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Parish Church of St Peter

A Grade II Listed Building in Fleetwood, Lancashire

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Latitude: 53.924 / 53°55'26"N

Longitude: -3.0094 / 3°0'33"W

OS Eastings: 333809

OS Northings: 448008

OS Grid: SD338480

Mapcode National: GBR 7RF2.83

Mapcode Global: WH84P.RM4P

Entry Name: Parish Church of St Peter

Listing Date: 31 March 1978

Grade: II

Source: Historic England

Source ID: 1072393

English Heritage Legacy ID: 184754

Location: Fleetwood, Wyre, Lancashire, FY7

County: Lancashire

District: Wyre

Civil Parish: Fleetwood

Built-Up Area: Fleetwood

Traditional County: Lancashire

Lieutenancy Area (Ceremonial County): Lancashire

Church of England Parish: Fleetwood St Peter and St David

Church of England Diocese: Blackburn

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Listing Text


917/3/26 (North side)

(Formerly listed as:

Parish church of 1839-41 by D. Burton, extended in 1883 by Paley & Austin.

MATERIALS: Coursed and dressed sandstone, rock-faced to nave and tower, with freestone dressings, slate roofs.

PLAN: Nave with west tower, transepts, chancel with separately roofed north organ chamber and south chapel.

EXTERIOR: The broad nave and the tower are in the simple Gothic style of the early C19. The 2-stage squat tower (designed to carry a spire that has been removed) has diagonal buttresses in the lower stage with gabled offsets, polygonal buttresses in the upper stage carried up as corner polygonal turrets in the corbelled and embattled crown. Entrances are in north and south walls. The west window is triple pointed lights. In the narrower bell stage are paired openings with louvres and linked hood moulds. The buttressed nave is divided into 5 narrow bays by gabled buttresses, built against pilaster strips, and corbel table. It has tall pointed windows and sill band. The eastern end is in a more developed Early-English style, with steeper roofs than the earlier work. Transepts have triple stepped windows with shafts (the north window blocked) and shallow lean-to west porches. East windows are varied although they are all of the same date. The chancel east window is 5 lights, the central taller, and with tracery circles above the outer pairs of main lights. In the south chapel the east wall has 4 blind arches on shafts, 2 enclosing small quatrefoil windows, and with 4 lights to the south window. The organ chamber has an east window of 2 lights with hood mould.

INTERIOR: The interior is relatively plain, with plastered round chancel arch, but the narrow tower arch, rising to gallery level, has a continuous moulding. The polygonal nave ceiling has moulded ribs on corbelled brackets, with 2 ceiling-rose ventilators. The chancel has 2-bay arcades to chapels and transepts with octagonal piers, moulded capitals and arches. Transepts have open roofs incorporating semi-circular braces above the tie beams, and with boarded panels behind defined by moulded ribs. The chancel has a closed wagon roof with moulded arched braces and plaster infill. Walls are plastered. The floor is partly stone-paved, and there are raised floorboards below pews.

PRINCIPAL FIXTURES: The slender octagonal font is on a tall stem, probably of 1841. A west gallery, with panelled front, is above a glazed screen added in 1994 to create a separate parish room at the west end of the nave. Nave benches have moulded, shaped ends, and choir stalls have simple panelling, probably both of the late C19 or early C20. Polygonal pulpit and reading desk are dated 1960. The organ, of 1924, is by James Binns of Leeds and incorporates the Binns patent tubular pneumatic action. The Te Deum east and other early C20 windows are by Ward & Hughes, and the south transept window of St Peter is by R.B. Edmundson & Son (1860).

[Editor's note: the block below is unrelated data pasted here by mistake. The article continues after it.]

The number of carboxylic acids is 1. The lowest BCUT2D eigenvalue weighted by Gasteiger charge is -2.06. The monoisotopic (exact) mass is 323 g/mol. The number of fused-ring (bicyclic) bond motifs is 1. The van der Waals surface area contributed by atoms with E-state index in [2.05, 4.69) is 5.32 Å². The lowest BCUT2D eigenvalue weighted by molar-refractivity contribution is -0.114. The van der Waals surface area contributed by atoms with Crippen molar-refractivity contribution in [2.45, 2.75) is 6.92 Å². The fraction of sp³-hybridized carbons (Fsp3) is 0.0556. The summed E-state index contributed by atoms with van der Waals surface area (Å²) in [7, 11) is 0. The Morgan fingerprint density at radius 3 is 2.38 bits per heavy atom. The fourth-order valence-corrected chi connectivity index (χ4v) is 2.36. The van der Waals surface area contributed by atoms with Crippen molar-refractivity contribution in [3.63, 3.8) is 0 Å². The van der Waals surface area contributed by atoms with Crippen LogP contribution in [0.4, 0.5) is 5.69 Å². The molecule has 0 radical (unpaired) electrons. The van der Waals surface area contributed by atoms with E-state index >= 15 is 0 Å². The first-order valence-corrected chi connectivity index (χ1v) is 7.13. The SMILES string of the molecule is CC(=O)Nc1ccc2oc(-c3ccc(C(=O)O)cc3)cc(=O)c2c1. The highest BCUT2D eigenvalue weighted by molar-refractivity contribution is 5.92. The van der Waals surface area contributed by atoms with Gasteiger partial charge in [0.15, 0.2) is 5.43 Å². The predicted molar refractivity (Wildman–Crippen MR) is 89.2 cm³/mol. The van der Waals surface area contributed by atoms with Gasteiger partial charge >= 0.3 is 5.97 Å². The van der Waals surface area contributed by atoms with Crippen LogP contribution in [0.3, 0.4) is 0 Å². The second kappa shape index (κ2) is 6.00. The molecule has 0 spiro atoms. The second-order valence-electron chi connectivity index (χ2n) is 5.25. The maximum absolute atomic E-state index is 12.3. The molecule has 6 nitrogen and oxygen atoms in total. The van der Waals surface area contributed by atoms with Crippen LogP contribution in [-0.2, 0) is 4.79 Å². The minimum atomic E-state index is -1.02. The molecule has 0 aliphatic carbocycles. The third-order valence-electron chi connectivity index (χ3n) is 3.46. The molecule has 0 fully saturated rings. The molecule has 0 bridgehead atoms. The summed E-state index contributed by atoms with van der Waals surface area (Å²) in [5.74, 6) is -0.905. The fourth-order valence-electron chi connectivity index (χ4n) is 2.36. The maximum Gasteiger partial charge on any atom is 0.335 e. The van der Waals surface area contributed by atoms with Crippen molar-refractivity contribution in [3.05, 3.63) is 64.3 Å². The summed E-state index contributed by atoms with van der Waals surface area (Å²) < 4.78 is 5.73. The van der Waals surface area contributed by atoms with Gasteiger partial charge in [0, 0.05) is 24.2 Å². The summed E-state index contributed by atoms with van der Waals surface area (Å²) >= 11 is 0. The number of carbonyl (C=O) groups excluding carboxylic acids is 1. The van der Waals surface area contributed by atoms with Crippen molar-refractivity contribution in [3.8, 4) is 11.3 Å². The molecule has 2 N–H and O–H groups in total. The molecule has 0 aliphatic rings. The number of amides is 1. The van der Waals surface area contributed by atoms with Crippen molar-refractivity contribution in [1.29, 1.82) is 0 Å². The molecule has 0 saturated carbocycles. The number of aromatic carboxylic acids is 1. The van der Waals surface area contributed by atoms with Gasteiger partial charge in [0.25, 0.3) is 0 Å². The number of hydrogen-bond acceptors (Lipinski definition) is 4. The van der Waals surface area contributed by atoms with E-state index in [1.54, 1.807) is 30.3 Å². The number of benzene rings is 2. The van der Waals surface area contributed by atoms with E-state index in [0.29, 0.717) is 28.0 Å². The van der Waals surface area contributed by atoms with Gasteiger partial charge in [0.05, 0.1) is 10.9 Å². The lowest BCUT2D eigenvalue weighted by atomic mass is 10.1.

HISTORY: Built in 1839-41 by Decimus Burton as an integral component of the new town of Fleetwood, laid out by Burton for Sir Peter Hesketh-Fleetwood (1836-43). Burton (1800-81) was the son of a London builder, began his career in 1821 and retired in 1869. His architecture was essentially undogmatic and scenic, which is not to say that it could not be tough-minded when necessary. He is particularly associated with urban planning, having assisted his father in the design of terraces at Regent's Park and at St Leonards, East Sussex. His major works in this genre is the Calverley Estate in Tunbridge Wells (1828 onwards). Although best known for work in Greek Revival style, all his small number of churches are in plan gothic styles, of which St Peter's is not unrepresentative. At Fleetwood, a scheme only partly completed, he also designed the North Euston Hotel, Queen's terrace, the Custom House and two lighthouses. The east end of the church was extended in 1883 by Paley and Austin, architects of Lancaster, who added the present transepts, chancel, vestry and chapel. The spire was removed in 1904.

C. Hartwell and N. Pevsner, The Buildings of England, Lancashire North, 2009, p 292.

REASONS FOR DESIGNATION: The church of St Peter, Fleetwood, is designated at Grade II for the following principal reasons:
* The church is an integral component of Fleetwood, a planned town designed by Burton.
* The east end combines harmoniously with the earlier work and is by Paley & Austin, one of the leading late C19 ecclesiastical architectural practices in the north of England.

This text is from the original listing, and may not necessarily reflect the current setting of the building.

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